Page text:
1. ul.photo a {
  2. float : left;
  3. margin : 0 10px 10px 0; padding : 0; }
  4. ul.photo a:focus {
  5. outline : 0; } /* stops Mozilla outlining the anchor */
  6. ul.photo a:after {
  7. content: url(images/thumbnail_mask.png); display: block; width: 75px; height: 75px; margin-top: -75px; }
  8. ul.photo a:hover:after,
  9. ul.photo a:focus:after {
  10. content: url(images/thumbnail_mask-2.png); }

As you can see, I load a completely new image on-hover. This was not my first choice method, but limitations in browser implementations of the required CSS meant I couldn’t use a ’single image, background-position-shift’ approach. I also couldn’t use positioning to place the PNG, as Mozilla based browsers do not support positioning on generated content. There are more limitations on generated content than I’d like. smiley icon: frown As a bit of a side track - it’s my opinion that CSS generated content should be stylable in exactly the same way as ‘real’ content. And ditto that for any and all form elements. Safari, I’m looking at you.

Comment numbering

If you see an entry with comments on it, you may notice that the comment number is a different size than the comment itself. As simple as this looks, it turned out to be a royal pain in the posterior to achieve. It also uses some ‘advanced’ CSS, by which I mean that it uses standard CSS 2/3, but properties that a few browsers don’t fully support yet (counters, mainly). You can, of course, assume that Internet Explorer doesn’t understand any of it, ignores all of it - and renders the numbers in bog-standard styling. Here’s the CSS:

  1. ol {
  2. margin-left : 30px; list-style-position : outside;
  3. counter-reset: item 0; }
  4. .entry .comments ol {
  5. clear : both;
  6. margin : -1em 0 1em 0;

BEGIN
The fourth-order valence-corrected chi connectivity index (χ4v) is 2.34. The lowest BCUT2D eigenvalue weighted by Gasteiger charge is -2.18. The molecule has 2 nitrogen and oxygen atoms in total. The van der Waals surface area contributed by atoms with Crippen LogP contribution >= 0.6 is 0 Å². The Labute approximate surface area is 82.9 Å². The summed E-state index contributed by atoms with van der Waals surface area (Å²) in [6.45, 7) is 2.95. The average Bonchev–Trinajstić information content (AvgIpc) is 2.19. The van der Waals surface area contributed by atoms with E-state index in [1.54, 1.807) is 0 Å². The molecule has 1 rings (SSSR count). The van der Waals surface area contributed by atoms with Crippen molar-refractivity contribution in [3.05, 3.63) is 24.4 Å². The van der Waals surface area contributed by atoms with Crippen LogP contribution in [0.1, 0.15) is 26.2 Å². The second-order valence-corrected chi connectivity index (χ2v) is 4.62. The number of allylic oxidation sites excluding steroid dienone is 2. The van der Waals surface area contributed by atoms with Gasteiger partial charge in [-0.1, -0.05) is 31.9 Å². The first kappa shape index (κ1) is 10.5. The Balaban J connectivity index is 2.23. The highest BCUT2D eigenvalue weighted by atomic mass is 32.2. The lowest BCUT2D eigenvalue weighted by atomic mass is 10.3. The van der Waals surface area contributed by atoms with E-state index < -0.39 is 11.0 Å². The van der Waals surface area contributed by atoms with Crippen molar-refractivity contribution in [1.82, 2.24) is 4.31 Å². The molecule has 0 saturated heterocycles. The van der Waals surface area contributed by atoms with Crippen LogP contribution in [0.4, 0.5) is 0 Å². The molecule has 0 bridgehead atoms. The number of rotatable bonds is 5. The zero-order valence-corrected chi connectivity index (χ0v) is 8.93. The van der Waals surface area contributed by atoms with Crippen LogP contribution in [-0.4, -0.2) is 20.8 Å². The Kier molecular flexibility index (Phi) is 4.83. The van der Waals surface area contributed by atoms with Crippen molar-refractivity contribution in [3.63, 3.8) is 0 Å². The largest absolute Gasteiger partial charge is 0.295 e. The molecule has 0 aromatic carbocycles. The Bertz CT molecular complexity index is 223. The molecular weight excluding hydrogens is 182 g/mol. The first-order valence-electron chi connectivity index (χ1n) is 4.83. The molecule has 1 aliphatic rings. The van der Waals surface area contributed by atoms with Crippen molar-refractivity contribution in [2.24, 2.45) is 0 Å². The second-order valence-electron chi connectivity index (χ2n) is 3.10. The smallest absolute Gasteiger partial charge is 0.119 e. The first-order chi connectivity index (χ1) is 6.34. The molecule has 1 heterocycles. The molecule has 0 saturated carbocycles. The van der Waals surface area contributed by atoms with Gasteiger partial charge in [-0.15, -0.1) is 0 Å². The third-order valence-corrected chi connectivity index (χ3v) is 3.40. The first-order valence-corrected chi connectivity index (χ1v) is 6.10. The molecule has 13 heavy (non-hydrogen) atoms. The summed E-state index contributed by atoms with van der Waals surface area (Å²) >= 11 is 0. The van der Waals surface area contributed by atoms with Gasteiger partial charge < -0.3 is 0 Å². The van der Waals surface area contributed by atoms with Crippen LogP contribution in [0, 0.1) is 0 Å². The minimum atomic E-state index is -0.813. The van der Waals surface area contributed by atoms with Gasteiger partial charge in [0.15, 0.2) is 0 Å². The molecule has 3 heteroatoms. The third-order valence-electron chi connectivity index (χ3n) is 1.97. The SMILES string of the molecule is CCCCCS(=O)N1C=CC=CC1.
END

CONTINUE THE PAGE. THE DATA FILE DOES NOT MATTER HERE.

7. color : #848484; }
  9. ol.comment > li {
  10. display: block; margin-bottom : 3em; }
  11. ol.comment > li:before {
  12. content: counters(item, ”."); counter-increment: item 1;
  13. margin-right : .25em;
  14. font-size : 1.9em; }


  1. If you would like to know more about these files and how I organise my CSS please refer to the earlier entry: Organising CSS, revisited. back


skip to comment form
  1. GD posted 21min, 27sec after the entry and said:

    I thought thats how you did it.

  2. Matt Wilcox posted 40min, 18sec after the entry and said:

    @GD - smiley icon: laugh

  3. MWF posted 12 days, 12hrs, 27mins after the entry and said:

    On the subject of the hover fade-in could you not create a non-looping version of the animation and thus get round the 10 second loop issue?

  4. Matt Wilcox posted 12 days, 18hrs, 12mins after the entry and said:

    I know that it is possible to set browsers to play animations only once, but I'm not sure if you can control the looping in the GIF itself. I'll check it out next time I'm in Windows rather than Ubuntu. smiley icon: smile

  5. MWF posted 13 days, 11hrs, 48mins after the entry and said:

    Jimi, gif's can hold their own code to control how they play. You can set a gif not to loop smiley icon: smile Could work OK even in Safari and Opera as once they've played the full animation once they should just stop on the last frame and appear like usual background hover rollovers.

  6. Matt Wilcox posted 28 days, 15hrs, 43mins after the entry and said:

    UPDATE: Opera 9, out today, treats the CSS hover fade-in's correctly too, by re-playing the animation from the first frame on each roll-over. It's not perfect though, as it renders the animation at half speed for some reason.